Now, regarding whether I might have chosen to focus more on some elements that others... Well, the plot is the gameplay. The first two acts (out of six) are almost only about conversation --- and I said what I thought of conversations in that game. Then, it's a lot of listening at doors, hiding behind tapestries, etc. Sure, that's fun, but if what you discover that was is clichéd and nonsensical, it stops being fun soon enough. But don't get the score wrong: 2.5/5 doesn't mean that LB2 is an average/bad game. It's really more like a mouldy cake with lots of icing on it --- and, seemingly, many people were happy with just giving the icing a quick lick.

Jack hasn't played it, and neither have you. I'd really like to know if people who have disagree with my review, and why. For the moment, I'm convinced that LB2 is a bad game, but that it's very possible for some people to like it a lot. But I'm willing to discuss that --- and, possibly, even to change my mind.
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Old 02-24-2006, 11:14 AM   #4
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Quote:
Originally Posted by Snarky
Yes, the plot fails to coalesce as a whole, but each thread of the mystery is quite coherent, and allows you to engage in some actual sleuthing. As I recall, deducing that:

Spoiler:
The new museum director was a fraud who'd murdered the real man
... was quite satisfying.
Yeah, it was. As I said, the intro is great.

Oh, wait... You mean the not-at-all subtle hints in the intro were not enough and you only discovered it later? Boy, you're slow.

More seriously, that particular subplot didn't work too bad, and even more or less managed to fit within the main plot. And so do quite a few other elements. But it's all done quite inconsistently: some things fit together and others don't. Just like some things are painfully obvious (including the identity of the murderer), while others are really impossible to get by yourself. And many very important things are never explained by the game and, to this day, still make no sense to me. This includes:
Spoiler:

Why did O'Riley (sp?) kill Carter?
What was Yvette's involvement in Ziggy's murder?
What was the dagger still doing in the museum, when Little had every chance to hand it over to O'Riley much earlier? Why was it in the gift shop? Why did it then end up in that alcohol vat?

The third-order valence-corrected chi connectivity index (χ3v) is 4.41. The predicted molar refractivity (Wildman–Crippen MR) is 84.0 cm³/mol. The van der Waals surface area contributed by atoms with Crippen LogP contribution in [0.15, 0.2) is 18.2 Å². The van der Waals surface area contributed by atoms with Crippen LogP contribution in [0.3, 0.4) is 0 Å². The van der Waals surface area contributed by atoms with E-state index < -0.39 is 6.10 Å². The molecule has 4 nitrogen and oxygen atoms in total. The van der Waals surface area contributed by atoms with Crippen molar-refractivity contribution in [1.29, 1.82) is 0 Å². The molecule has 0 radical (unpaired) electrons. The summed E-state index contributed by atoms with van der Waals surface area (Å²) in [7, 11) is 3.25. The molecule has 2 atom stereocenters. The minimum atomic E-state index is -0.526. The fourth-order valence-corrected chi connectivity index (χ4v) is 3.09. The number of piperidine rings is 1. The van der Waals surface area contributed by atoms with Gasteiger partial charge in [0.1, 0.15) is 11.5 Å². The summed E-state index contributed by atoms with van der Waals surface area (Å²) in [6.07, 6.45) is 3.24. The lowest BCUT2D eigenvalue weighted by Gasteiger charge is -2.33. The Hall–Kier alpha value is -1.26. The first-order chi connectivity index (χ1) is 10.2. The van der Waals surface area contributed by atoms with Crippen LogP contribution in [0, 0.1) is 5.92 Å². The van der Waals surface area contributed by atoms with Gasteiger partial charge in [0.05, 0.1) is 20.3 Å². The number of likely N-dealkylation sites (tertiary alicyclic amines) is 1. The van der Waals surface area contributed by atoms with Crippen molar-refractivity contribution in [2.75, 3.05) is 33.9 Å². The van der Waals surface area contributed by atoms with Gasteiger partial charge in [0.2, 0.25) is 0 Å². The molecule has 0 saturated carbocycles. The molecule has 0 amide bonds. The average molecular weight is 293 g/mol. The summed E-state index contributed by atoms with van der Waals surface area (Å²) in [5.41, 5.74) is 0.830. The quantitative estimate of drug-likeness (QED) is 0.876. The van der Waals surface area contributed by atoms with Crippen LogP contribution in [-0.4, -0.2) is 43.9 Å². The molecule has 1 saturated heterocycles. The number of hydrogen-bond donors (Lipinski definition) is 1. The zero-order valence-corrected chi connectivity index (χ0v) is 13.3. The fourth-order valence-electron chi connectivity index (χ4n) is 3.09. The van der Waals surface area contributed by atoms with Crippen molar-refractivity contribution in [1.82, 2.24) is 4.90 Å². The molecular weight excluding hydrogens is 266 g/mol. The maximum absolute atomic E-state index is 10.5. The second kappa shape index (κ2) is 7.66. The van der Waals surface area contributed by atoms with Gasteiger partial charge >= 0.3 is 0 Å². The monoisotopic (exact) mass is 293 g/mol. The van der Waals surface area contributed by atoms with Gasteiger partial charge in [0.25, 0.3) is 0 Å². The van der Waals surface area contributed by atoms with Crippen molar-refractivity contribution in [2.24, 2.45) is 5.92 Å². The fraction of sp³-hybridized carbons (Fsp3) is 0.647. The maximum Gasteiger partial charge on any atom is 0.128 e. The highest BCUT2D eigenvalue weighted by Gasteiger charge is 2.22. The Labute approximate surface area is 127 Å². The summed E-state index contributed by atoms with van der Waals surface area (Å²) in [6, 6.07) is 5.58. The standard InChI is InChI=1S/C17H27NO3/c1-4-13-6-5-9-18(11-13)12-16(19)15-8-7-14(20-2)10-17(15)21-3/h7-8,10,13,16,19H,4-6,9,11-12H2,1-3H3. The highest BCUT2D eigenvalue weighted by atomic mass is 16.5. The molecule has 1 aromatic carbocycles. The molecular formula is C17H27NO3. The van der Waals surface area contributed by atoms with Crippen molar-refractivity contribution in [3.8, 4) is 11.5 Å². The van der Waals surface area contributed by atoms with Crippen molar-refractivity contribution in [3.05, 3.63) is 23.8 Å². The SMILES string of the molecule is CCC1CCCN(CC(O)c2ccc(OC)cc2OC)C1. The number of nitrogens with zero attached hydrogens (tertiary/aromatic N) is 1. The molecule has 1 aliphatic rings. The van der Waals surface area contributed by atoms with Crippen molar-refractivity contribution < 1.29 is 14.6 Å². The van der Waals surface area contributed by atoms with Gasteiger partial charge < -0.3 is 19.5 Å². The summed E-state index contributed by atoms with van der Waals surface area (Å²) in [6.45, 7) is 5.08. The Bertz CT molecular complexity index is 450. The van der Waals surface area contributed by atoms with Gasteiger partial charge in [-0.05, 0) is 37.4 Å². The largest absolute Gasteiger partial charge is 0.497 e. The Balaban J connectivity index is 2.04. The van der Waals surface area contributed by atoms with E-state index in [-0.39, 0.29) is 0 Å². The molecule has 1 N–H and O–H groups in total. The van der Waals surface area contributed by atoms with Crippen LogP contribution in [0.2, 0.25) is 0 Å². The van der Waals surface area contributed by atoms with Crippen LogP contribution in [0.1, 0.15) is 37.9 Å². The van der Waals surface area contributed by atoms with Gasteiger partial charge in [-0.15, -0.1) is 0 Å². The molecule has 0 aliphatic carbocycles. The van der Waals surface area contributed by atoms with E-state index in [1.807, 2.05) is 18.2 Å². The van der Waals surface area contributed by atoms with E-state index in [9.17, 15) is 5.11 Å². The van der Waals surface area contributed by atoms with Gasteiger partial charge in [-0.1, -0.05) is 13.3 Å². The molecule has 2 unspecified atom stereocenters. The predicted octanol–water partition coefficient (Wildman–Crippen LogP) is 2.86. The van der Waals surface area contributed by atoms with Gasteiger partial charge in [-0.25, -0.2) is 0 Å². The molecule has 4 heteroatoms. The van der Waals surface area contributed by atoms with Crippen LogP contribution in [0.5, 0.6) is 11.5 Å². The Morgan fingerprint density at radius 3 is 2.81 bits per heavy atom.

Why did O'Riley behead Ziggy? Why did he move Ernie's body from that vat of alcohol in the basement to the tusks of that mamooth? How could he do that without getting seen? How could he do that full stop?

I think that you'll agree that those are not exactly minor questions. Maybe you thought that it didn't really matter. Well, it bugged me. A lot. It still does. I can accept any inconsistency in Monkey Island or Space Quest, I can accept minor inconsistencies in LB1, GK3, etc., I can even accept the time distorsions in GK2, but that was too much for me.

Quote:
I also found the conversation system very much to my taste, allowing me to interrogate everyone about every subject. Sure, it demands a few clicks, but given the list of topics you can ask about, that seems unavoidable.
I liked long conversations in TLJ, the BS games, the Tex Murphy games, GK, etc. But, frankly, those in LB2 were mostly bad, for reasons I gave in the review. As to the interface, I'll disagree with you. Just look at what BS, Tex Murphy, GK1, etc. did: you have a list of topics, you click on one, you get an answer, you click on the next one, etc. That's much better than that ridiculous notebook system.

Quote:
The problem with the location of the other characters being inconsistent was something we discussed in regards to 5DAS, too. I think in Dagger of Amon Ra it quickly becomes clear that it's not something the game keeps track of. You just have to get over it and accept that the game doesn't model reality perfectly (just like in many adventure games you can have exactly the same conversation over and over again).
As I said above, there's a certain level of inconsistencies I can stomach. LB2 went much beyond that for me. Obviously, you have a higher tolerance level.

Quote:
Admittedly, the Inquest at the end, where you have to explain each murder, is a horrible task that even a perceptive player can only get right by trial and error, but with the help of a walkthrough this should only be a minor annoyance.
I'm sorry, but that's not something I can accept. I wasn't fond of those questions at the end in Mortville Manor and Maupiti Island, but at least those games played fair and square, the plot was rock-solid, and, provided you were willing to spend months investigating everything, you had your chance to solve the mystery. In LB2, the more you try, the more you stop seeing the plot because of all the holes in it.

I'm not saying that having one puzzle that requires you to cheat is an unforgivable flaw (although, for a game released long before the Internet became widespread, it's certainly not a great idea). But when it is this one, this big 'puzzle' that the whole game is all about, then, yes, it is unforgivable. But know that, even without that feature, I wouldn't have given LB2 a positive review (though the score would probably have been a 3).

Quote:
Dagger of Amon Ra is a flawed game in many respects, but its strengths make it an enjoyable experience nevertheless: atmosphere out the wazoo, fun gameplay, a likeable heroine, and a dynamic (if nonsensical) story.